Raúl Castro’s reforms have come at a price. As he slashed government subsidies, he had to cut spending on some of the sectors the revolution still holds out as its iconic “victories” — health, education and welfare — greatly damaged since the end of the Soviet Union’s massive subsidies in 1991. Several neighborhood clinics are being closed in favor of more regional facilities, universities are cutting enrollment in some study areas and a dozen or so food items once sold through the ration cards are now available only at much higher prices. What’s more, some of the reforms announced by Castro, now in his sixth year in power after succeeding ailing brother Fidel, were postponed or dropped amid reports of stiff opposition from within the ruling hierarchy. A plan to lay off 500,000 state employees — a whopping 10 percent of the public payroll — between October of 2010 and April 1 of 2011 was postponed without a new deadline. And a scheme to tie wages to a worker’s individual productivity, announced with much fanfare in 2008, has not been mentioned for nearly two years. Meanwhile, the basic outline of Cuba’s political system has not changed: one-party rule, tight controls on of the mass media and varying levels of repression for those who actively oppose the government.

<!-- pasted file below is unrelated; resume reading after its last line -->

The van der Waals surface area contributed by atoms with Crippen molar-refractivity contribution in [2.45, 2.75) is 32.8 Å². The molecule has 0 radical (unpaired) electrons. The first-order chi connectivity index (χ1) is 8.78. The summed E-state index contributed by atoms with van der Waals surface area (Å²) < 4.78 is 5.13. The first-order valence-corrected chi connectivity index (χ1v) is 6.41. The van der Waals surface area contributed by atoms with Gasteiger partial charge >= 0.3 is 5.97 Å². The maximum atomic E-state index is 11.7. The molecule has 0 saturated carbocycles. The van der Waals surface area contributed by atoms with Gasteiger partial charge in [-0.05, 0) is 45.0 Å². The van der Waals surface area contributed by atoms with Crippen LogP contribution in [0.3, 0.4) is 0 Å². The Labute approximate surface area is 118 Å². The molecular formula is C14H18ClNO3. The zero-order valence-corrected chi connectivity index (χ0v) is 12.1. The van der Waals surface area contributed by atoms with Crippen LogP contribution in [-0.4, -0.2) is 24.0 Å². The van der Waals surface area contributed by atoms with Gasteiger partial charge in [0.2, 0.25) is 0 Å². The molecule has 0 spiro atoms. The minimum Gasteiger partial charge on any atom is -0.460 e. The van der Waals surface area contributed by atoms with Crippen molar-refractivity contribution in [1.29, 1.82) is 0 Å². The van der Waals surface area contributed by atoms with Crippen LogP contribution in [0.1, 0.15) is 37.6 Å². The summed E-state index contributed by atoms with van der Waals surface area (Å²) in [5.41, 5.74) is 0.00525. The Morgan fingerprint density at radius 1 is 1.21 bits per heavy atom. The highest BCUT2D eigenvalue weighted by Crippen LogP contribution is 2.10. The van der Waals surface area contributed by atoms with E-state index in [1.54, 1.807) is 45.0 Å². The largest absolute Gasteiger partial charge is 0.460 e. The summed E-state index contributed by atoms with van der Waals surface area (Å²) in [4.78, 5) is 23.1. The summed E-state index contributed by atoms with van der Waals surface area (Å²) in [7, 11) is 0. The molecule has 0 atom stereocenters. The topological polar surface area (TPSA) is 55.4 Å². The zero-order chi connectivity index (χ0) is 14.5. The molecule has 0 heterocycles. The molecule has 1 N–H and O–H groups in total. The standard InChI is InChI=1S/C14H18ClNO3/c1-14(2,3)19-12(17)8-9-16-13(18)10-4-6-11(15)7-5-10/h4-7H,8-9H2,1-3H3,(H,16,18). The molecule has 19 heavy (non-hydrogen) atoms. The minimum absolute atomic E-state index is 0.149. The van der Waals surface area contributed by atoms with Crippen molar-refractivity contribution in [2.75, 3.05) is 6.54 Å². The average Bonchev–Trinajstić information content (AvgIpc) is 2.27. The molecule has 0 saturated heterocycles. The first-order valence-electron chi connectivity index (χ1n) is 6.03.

To Castro’s critics, all the changes amount to worthless cosmetic surgery, a confession of failure in 53 years of what the Castros call “building socialism.” After all, they say, private enterprise existed and houses could be bought and sold under the Batista dictatorship, before the Castros’ 1959 revolution. To supporters, they are part of a slow but sure-footed campaign to eliminate a number of senseless economic constraints, move toward a more productive brand of socialism and keep the Cuban Communist Party in power. The only certainties are that Cuba is in the midst of complex changes — which may or may not lead to a more productive brand of socialism — and that the Castro government has no intention of easing its authoritarian and coercive political system.

© 2011 Miami Herald Media Company. All Rights Reserved.